Q:

When is a will read?

A:

There is no legal requirement for a formal reading of a will, reports estate planning attorney Julie Ann Garber for About.com. Estate attorneys determine who should receive a copy of the will under the law and who should receive a copy even if not required by state law.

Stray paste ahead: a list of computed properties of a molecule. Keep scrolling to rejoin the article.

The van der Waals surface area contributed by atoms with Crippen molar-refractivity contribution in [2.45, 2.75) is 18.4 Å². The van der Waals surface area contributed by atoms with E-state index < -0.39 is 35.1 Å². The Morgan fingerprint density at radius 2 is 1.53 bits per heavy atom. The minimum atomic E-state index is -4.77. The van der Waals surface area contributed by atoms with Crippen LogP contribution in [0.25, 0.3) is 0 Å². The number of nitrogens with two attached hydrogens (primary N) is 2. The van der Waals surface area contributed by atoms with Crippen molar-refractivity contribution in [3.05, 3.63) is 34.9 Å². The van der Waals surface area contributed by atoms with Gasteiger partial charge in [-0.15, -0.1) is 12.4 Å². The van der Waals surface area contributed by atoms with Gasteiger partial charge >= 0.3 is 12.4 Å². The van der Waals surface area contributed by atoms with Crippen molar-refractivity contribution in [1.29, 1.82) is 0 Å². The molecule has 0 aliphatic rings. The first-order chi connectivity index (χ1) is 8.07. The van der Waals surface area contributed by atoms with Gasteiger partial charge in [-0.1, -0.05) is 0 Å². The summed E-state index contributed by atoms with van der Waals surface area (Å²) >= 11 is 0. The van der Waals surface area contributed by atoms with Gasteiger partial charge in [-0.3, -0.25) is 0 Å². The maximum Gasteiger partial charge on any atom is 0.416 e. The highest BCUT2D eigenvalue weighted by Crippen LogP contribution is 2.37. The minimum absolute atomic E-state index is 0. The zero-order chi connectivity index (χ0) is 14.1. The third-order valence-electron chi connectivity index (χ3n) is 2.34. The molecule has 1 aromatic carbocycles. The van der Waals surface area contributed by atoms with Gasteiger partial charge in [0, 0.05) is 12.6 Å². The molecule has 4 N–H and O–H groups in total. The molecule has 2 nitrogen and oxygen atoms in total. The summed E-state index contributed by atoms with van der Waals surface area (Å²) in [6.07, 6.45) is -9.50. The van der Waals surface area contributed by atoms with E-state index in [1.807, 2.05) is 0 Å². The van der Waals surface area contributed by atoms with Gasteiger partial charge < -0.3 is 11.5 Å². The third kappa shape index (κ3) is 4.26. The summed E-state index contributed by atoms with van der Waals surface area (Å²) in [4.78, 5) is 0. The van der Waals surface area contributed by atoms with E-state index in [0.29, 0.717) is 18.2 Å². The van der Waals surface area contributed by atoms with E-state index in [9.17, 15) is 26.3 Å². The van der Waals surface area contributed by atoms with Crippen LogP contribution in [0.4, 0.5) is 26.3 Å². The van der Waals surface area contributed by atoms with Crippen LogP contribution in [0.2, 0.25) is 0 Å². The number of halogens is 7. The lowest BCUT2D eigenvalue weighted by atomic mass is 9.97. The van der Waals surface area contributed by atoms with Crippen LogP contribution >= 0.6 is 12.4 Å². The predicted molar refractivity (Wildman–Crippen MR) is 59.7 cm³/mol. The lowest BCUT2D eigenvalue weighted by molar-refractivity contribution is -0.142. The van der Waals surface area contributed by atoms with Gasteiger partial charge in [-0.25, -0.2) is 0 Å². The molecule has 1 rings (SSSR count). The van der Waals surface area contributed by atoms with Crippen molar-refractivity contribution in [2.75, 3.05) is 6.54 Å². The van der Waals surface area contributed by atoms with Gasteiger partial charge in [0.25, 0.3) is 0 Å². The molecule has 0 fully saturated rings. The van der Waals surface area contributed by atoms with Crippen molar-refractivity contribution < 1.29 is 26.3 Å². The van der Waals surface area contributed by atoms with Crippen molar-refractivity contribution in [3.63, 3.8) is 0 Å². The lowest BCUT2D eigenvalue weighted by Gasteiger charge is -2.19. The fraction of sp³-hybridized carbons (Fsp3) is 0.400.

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Garber notes that several parties should receive a copy of the will, including the executor or executrix, any named beneficiaries and heirs, the accountant for the estate and the IRS and other tax agencies. Wills become matters of public record once they are filed in court, except in rare situations in which a probate judge seals the documents.

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